When it comes to the gap between the world’s rich and poor nations income inequality doesn’t quite capture the enormity of the problem. Looking at what people spend rather than what they make does more to show why the gap between the rich and the poor is likely to remain a wide one for a long time to come.

Here is what Americans spend yearly on an admittedly oddball selection of products and services (the per person per year figures are based on a total U.S. population of 327 million people):

Pets and pet supplies $69.5 billion $212.53
Housekeeping services $18.4 billion $56.26
Cosmetics, perfumes, bath products $23.76 billion $72.66
Alcoholic beverages $67.66 billion $206.91
Food away from home $423 billion $1293.58
Entertainment $396 billion $1211.00
Personal trainers (for 18-65 year olds) $40.5 billion $196.60 based on 206 million people in that age group
Toys $30 billion $91.74
Lawn care $40 billion $122.32
Chocolate $16 billion $49.00
Bottled water $11 billion $33.64
Gambling $36 billion $110.09
Tatoos $2 billion $6.12


Let’s start with the $11 billion Americans spend on bottled water ($33.64 for every woman, man and child in the U.S.). There are currently about 730,000,000 people in the world who live on $1.90 per day, the World Bank’s lowest poverty threshold. For such a ($1.90 per day) person to spend $33.64 per year on bottled water would mean the equivalent of over 17 days of income. The IMF currently ranks the U.S. as number twelve in the world in terms of per capita income measured in purchasing power parity (PPP), for a total of $62,518. This means an average daily per person purchasing power of $171.28, which makes the $33.64 on bottled water the equivalent of five hours of income. That is eighty-two times less than what the poorest people on the planet would spend if indeed they were inclined to buy bottled water in the first place.

Bottled water is not a necessity in the United States. Some might even argue that it is a fad, if not an outright luxury. After all, since the late 1930s almost every American can get potable water by turning on a faucet in their home. For the poorest people in the Third World, however, even remote access to a water point is a luxury. In fact, the World Bank’s poverty threshold for water access is based on how long you have to walk to get it. If you have to walk 30 minutes or more to get water you rank among the very poorest, which is the case for the majority of the people in countries like Sierra Leone and Guinea.  If, say you have to walk 28 minutes to get water, you are considered better off. And we are talking about just water, period. Clean water is another matter. Even in a rising star, high growth economy like Ethiopia only 24% of people have access to clean water. Worldwide about 650 million people (roughly 8.5% of the world’s people) have no access to clean water, and thus have to drink dirty water, or spend precious money boiling it or spend up to 50% of their income buying it from sellers who deliver it in anything from tank trucks to donkey carts to tin cans.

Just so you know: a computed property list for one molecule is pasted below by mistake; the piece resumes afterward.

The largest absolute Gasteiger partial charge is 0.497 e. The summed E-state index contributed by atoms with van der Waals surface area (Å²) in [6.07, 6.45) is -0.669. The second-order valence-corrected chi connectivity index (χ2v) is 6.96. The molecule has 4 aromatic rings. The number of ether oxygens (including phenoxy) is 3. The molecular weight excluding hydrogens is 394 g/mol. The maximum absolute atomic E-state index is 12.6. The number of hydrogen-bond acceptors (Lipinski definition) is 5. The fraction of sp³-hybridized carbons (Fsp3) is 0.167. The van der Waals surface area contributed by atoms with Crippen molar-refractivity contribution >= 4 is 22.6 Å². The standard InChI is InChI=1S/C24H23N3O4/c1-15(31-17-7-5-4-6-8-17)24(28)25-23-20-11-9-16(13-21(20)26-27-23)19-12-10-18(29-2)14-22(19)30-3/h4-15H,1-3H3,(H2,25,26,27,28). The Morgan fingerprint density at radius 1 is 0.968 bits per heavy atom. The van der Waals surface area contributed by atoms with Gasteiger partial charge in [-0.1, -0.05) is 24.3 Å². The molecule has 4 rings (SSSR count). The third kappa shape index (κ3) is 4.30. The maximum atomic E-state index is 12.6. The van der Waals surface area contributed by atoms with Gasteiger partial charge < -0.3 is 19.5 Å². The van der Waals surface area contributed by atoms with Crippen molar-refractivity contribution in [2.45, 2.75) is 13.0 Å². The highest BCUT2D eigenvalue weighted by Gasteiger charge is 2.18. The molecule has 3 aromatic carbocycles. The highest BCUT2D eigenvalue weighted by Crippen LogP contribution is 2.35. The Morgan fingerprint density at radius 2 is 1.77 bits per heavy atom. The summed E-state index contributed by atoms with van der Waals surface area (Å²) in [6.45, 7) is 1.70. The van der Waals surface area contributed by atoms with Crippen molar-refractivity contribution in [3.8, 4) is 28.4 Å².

Now look at what Americans spend eating out. The U.S. Bureau of Labor Statistics (BLS) Consumer Expenditures data show that the average “consumer unit” in the U.S. spends $3,260 per year on food away from home – that is, eating out. In fact, 44% of all the money we spend on food is spent eating out. (A “consumer unit” is defined as any household of two or more persons who share in decisions about expenditures, which is roughly equivalent to a household, and the BLS says that there are 129.7 million such consumer units in the U.S.) In the Third World a household is likely to be larger so let’s take a conservative average of four persons. A four-person household in a Third World country at the poverty threshold of $1.90 per day would have $2,774 per year in total income, which is 85% of what a U.S. consumer unit spends per year just going out to eat. To put it another way, the amount we spend on going out to eat is four and half times greater than the per capita purchasing power of one person in the Central African Republic (PPP income of $712). According to the IMF, the per capita purchasing power parity income of the richest fifteen countries combined in 2018 was $1,191,261. In contrast, the combined total for the fifteen poorest countries was $20,929, a mere 1.75 % of the total of the fifteen richest countries, or fifty-seven times less.

Read the rest of Thomas Dichter’s article at Forbes